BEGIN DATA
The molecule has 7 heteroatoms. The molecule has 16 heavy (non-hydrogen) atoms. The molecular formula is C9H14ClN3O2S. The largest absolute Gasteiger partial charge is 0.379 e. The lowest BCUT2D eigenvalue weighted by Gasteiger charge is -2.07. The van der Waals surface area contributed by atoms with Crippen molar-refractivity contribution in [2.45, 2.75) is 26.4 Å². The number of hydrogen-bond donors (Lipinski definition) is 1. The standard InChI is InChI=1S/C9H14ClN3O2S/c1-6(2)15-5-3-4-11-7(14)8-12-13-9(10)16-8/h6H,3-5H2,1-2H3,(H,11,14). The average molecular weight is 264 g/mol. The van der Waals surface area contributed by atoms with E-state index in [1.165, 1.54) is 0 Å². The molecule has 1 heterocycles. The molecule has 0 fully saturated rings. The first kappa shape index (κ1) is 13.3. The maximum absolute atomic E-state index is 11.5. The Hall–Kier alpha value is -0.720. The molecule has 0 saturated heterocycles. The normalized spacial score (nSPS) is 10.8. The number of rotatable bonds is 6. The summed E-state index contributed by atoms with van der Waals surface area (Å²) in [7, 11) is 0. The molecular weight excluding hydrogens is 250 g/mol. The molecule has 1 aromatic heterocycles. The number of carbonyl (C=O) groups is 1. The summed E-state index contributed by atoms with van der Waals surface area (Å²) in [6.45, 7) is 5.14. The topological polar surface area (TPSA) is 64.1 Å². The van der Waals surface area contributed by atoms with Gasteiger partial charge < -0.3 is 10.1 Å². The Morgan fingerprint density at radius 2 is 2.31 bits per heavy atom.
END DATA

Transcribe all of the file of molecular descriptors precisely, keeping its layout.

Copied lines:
The molecule has 7 heteroatoms. The molecule has 16 heavy (non-hydrogen) atoms. The molecular formula is C9H14ClN3O2S. The largest absolute Gasteiger partial charge is 0.379 e. The lowest BCUT2D eigenvalue weighted by Gasteiger charge is -2.07. The van der Waals surface area contributed by atoms with Crippen molar-refractivity contribution in [2.45, 2.75) is 26.4 Å². The number of hydrogen-bond donors (Lipinski definition) is 1. The standard InChI is InChI=1S/C9H14ClN3O2S/c1-6(2)15-5-3-4-11-7(14)8-12-13-9(10)16-8/h6H,3-5H2,1-2H3,(H,11,14). The average molecular weight is 264 g/mol. The van der Waals surface area contributed by atoms with E-state index in [1.165, 1.54) is 0 Å². The molecule has 1 heterocycles. The molecule has 0 fully saturated rings. The first kappa shape index (κ1) is 13.3. The maximum absolute atomic E-state index is 11.5. The Hall–Kier alpha value is -0.720. The molecule has 0 saturated heterocycles. The normalized spacial score (nSPS) is 10.8. The number of rotatable bonds is 6. The summed E-state index contributed by atoms with van der Waals surface area (Å²) in [7, 11) is 0. The molecular weight excluding hydrogens is 250 g/mol. The molecule has 1 aromatic heterocycles. The number of carbonyl (C=O) groups is 1. The summed E-state index contributed by atoms with van der Waals surface area (Å²) in [6.45, 7) is 5.14. The topological polar surface area (TPSA) is 64.1 Å². The van der Waals surface area contributed by atoms with Gasteiger partial charge < -0.3 is 10.1 Å². The Morgan fingerprint density at radius 2 is 2.31 bits per heavy atom.